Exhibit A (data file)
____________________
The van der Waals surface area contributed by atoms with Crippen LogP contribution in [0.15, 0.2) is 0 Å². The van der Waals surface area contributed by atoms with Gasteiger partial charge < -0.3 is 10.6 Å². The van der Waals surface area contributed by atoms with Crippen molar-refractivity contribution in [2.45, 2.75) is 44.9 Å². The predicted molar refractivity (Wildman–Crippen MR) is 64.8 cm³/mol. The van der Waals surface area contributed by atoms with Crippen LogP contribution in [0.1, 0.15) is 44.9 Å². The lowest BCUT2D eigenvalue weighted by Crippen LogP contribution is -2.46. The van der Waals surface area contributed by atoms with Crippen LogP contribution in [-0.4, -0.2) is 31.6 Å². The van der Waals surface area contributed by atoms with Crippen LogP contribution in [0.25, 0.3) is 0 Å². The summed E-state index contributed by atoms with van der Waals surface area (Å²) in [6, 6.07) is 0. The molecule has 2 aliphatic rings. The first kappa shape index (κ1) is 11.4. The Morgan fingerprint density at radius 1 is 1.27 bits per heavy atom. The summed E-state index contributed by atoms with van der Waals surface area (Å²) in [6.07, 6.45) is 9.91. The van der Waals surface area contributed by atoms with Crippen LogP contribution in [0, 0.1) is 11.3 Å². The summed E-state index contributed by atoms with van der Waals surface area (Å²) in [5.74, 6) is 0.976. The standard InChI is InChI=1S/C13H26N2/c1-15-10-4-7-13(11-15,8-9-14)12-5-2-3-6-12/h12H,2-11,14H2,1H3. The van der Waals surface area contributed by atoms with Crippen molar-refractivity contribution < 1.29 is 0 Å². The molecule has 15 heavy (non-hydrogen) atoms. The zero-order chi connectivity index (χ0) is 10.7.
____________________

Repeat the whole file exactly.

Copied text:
The van der Waals surface area contributed by atoms with Crippen LogP contribution in [0.15, 0.2) is 0 Å². The van der Waals surface area contributed by atoms with Gasteiger partial charge < -0.3 is 10.6 Å². The van der Waals surface area contributed by atoms with Crippen molar-refractivity contribution in [2.45, 2.75) is 44.9 Å². The predicted molar refractivity (Wildman–Crippen MR) is 64.8 cm³/mol. The van der Waals surface area contributed by atoms with Crippen LogP contribution in [0.1, 0.15) is 44.9 Å². The lowest BCUT2D eigenvalue weighted by Crippen LogP contribution is -2.46. The van der Waals surface area contributed by atoms with Crippen LogP contribution in [-0.4, -0.2) is 31.6 Å². The van der Waals surface area contributed by atoms with Crippen LogP contribution in [0.25, 0.3) is 0 Å². The summed E-state index contributed by atoms with van der Waals surface area (Å²) in [6, 6.07) is 0. The molecule has 2 aliphatic rings. The first kappa shape index (κ1) is 11.4. The Morgan fingerprint density at radius 1 is 1.27 bits per heavy atom. The summed E-state index contributed by atoms with van der Waals surface area (Å²) in [6.07, 6.45) is 9.91. The van der Waals surface area contributed by atoms with Crippen LogP contribution in [0, 0.1) is 11.3 Å². The summed E-state index contributed by atoms with van der Waals surface area (Å²) in [5.74, 6) is 0.976. The standard InChI is InChI=1S/C13H26N2/c1-15-10-4-7-13(11-15,8-9-14)12-5-2-3-6-12/h12H,2-11,14H2,1H3. The van der Waals surface area contributed by atoms with Crippen molar-refractivity contribution < 1.29 is 0 Å². The molecule has 15 heavy (non-hydrogen) atoms. The zero-order chi connectivity index (χ0) is 10.7.